How do you determine if a dual language program is the right choice for your child?
I am almost always in favor of enrolling children in language schools because it is usually a great source of exposure! Being in an academic environment will also create a need to use the target language. When assessing and selecting a school, these are some good rules of thumb to consider. Make sure that the school you are consider:
- Appreciates the value of a second language;
- Spends 200 hours of instruction in the minority language a year;
- Incorporates the target language throughout extracurricular activities;
- Has highly qualified educators ;
My child’s vocabulary is weaker in the community language despite being in full time daycare. When talking to his peers, he often doesn’t have the words in English to fully express himself. For example he told the neighbors kid, “Dylan, I am corting la grama” instead of “I’m mowing the lawn.” Should I do something to strengthen his English or trust he will pick it up in time?
Just like our kids need exposure and need to learn the target language, they need these same variables to take place for the community language. However, I always caution parents to try to do too much in the community language because in most cases, this issue is solved over time and quite organically.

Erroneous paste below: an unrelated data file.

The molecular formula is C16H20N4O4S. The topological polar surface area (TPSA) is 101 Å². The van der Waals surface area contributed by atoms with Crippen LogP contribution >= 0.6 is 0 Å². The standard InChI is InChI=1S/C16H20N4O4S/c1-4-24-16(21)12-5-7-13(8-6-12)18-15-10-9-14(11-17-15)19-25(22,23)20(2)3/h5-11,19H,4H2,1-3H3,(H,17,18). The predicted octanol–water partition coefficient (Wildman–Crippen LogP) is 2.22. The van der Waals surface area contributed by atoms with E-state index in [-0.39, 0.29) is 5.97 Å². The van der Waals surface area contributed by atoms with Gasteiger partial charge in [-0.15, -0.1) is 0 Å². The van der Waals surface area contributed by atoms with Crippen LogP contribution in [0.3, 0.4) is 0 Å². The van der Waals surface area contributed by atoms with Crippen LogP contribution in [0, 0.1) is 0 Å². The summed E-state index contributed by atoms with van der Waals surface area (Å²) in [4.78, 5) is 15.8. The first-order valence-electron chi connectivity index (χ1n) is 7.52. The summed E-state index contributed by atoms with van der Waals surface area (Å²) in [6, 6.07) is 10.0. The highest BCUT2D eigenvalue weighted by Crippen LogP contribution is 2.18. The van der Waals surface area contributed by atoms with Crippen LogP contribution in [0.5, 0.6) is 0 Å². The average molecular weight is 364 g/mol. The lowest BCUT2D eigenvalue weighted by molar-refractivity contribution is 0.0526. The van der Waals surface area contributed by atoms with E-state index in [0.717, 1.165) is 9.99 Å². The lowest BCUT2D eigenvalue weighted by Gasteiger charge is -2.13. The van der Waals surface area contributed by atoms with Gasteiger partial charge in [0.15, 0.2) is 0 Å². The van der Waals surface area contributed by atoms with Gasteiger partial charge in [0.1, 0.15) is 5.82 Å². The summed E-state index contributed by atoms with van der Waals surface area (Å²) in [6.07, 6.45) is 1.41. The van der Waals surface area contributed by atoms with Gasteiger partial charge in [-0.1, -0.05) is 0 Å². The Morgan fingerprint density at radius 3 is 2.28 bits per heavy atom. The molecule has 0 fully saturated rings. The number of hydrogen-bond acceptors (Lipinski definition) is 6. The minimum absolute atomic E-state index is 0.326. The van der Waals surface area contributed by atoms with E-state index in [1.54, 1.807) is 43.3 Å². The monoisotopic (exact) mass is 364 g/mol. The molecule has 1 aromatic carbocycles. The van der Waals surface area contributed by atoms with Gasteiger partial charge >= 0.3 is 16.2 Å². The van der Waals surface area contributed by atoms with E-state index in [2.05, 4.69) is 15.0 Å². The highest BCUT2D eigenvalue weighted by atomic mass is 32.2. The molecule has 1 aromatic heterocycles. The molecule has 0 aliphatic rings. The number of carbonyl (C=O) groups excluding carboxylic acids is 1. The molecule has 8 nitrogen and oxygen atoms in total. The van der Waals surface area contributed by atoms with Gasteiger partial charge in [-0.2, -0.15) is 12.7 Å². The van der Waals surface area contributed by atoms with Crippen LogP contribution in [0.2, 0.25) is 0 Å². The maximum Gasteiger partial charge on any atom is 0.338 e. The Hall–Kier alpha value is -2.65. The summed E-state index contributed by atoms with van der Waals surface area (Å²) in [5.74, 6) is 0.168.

Some ways to make sure that we still provide exposure to the community language without it coming from the parents working in the target language are as follows:
- Introduce a few words in the community language so that they are able to communicate their needs once they start school;
- Enroll your child in an extracurricular activity;
- Participate in story time at your local library;
- Leverage your children’s friends and peers;
- Use media to expose your child to more language.
My child speaks English with a pretty thick Spanish accent. Sometimes I don’t even understand him! My gut tells me that this will resolve in time. Is that true? I want him to have native fluency in both languages.
This is a common concern for multilingual families but the first thing to keep in mind is that we all have accents! The multilingual journey may present a lot of obstacles and hurdles. There are many many things that will make us worry and stress and accents is one that we should place in the “let’s not worry too much about it bucket.”
After the age of 3-4 children become very aware of their peers. In other words, children their own age. This is another issue that will likely resolve itself. However, if parents have any concerns regarding their child’s speech development, you can always consult a pediatrician.
I do not think that’s worth looking into in this case but sometimes it can be helpful to rule things out!
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